About a month ago I came across an article on Twitter about some new arty filters (pictured below) that were going to be for sale for US$195 (or around US$75 each sold through PrismLensFX). Firstly I lol'd but then I cringed. The last big trend in camera filters were prisms which look cool but were expensive (and also hard to get in Australia because customs think they're weapons) but everyone who uses them basically has similar looking photos...which is what's going to happen here.
So why is this a problem? I guess it isn't but I've known plenty of people who smash a filter and their first thought is to toss it, not see if they can use it creatively in any way. UV filters are generally used just to prevent scratches on the lens itself. For the past 12 months I've been shooting gigs with filters I've altered which give me some pretty cool effects. I loved the fact that my photos didn't look like everyone else's and depending on the lighting to what kind of effects I was getting. For the most part though I was getting some pretty intense lens flare. The downside to this though was how many times I had some guy look at me like I don't know how to use my camera because it's "broken", or like maybe I didn't know and would just stand their pointing at it until my attention was on them and not the band I'm trying to take photos of. I even had some guy in the city during the week lean forward looking at my camera strangely while I tried to test mine out.
Basically I was bored and one day and took a hammer to filter #1 which did a good job shattering it. Filter #2 I can't remember if I used the hammer or just threw it at the ground but I ended up gluing the 2nd piece of glass in place. Filter #3 I decided to create after seeing the filters above. I just couldn't fathom who would pay $75 for a filter that would take you less than 2 minutes to create at home. My suburb is pretty much covered in broken glass, so on one of my walks to the shops I just collected a bunch of different coloured glass shards, bought some super glue and took it all home. That filter I haven't used at a gig but it's super subtle so it really needs glass to be more central to be effective.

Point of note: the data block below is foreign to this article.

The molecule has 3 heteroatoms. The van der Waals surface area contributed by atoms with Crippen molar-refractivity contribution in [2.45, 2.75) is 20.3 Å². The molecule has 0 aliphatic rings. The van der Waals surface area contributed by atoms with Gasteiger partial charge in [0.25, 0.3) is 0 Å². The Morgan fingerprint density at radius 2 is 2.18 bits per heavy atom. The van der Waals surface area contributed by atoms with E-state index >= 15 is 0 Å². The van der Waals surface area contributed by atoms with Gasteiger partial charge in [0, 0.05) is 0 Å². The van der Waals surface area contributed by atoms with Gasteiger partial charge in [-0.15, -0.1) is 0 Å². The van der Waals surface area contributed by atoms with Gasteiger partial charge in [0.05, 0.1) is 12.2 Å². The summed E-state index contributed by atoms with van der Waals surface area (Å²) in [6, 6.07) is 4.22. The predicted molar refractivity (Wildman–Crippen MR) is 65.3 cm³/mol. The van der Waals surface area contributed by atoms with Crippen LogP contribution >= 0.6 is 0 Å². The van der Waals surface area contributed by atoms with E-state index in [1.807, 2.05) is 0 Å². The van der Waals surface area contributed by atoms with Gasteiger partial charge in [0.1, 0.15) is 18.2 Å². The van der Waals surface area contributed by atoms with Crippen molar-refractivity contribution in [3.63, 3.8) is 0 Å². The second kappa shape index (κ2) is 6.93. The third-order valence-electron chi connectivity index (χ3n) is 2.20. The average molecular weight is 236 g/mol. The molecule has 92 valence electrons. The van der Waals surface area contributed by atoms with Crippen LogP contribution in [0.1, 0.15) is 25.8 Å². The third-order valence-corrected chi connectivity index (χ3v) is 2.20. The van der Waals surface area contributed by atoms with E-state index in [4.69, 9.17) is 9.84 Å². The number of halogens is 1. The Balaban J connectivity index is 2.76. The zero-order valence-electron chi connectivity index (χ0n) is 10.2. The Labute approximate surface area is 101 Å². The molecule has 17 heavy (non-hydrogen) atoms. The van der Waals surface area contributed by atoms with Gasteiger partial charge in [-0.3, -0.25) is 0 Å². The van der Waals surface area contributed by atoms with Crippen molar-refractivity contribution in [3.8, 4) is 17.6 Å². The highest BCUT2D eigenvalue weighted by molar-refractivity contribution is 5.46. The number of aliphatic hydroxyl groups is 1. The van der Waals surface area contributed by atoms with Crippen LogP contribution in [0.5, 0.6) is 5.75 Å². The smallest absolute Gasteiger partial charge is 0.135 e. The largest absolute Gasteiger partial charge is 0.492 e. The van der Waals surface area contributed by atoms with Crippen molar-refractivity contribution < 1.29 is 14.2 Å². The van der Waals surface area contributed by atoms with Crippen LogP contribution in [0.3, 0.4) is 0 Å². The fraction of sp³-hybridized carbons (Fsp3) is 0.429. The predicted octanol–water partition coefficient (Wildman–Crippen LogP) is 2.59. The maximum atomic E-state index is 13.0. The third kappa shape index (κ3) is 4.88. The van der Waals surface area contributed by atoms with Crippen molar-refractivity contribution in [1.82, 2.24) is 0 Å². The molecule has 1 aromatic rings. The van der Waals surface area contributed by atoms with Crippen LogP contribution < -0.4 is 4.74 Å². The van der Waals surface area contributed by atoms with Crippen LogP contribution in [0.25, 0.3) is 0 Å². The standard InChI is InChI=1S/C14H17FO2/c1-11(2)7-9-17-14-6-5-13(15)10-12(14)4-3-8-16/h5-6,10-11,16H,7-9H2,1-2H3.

I took them into the city during the week thinking that would be a good spot for street lights but I really overestimated Perth's brightness on a Thursday night. Northbridge may have been better but after walking around Perth I'd had enough and got the train home. These have the same exposures and have been edited identically to show the difference between each one.
Filter #1 lens flare love
Filter #2 almost looks foggy. It really blows out the lighting.
Filter #3 this one is hit and miss to if it works in it's current state. You can see the effects along the bottom of the photo and around the street lights though.
I decided I'd try them out on my skeleton model Frank too and got some cool effects so I decided I wanted to try this with a person and roped in Bec (model Lamia Emilia) and Nicola (makeup artist Quinn.tessential Effects) for some randomness at my place. We had to wait for it to be dark before I could take any photos so the afternoon ended with us playing Cards Against Disney and I have to say there is just way too much emphasis on Ariel's ladyparts for my liking. When it came to the shoot part itself I got frustrated pretty fast because it wasn't working out like it did with the skeleton and blamed Bec for not being see-through. That's the kind of photographer I am. In hindsight I think I had the kitchen light turned on when I shot Frank, but I didn't take notes. This was all purely experimental though so I could see what would happen with the string lights and my filters and I have a much better idea of what to do next time! It will involve a studio because my place is ridiculously tiny and more lights.
First up - let's all applaud Nicola's amazing makeup work here because you won't see it in the rest of the photos!
I was certain I used all three filters during this exercise but filter 3 had zero effect and for the most part it seems I only used the first filter. Another note for next time is to photograph the filter before I use it to make sure I DID actually use it.
So that's it. My next trick is to use sparklers. Watch this space!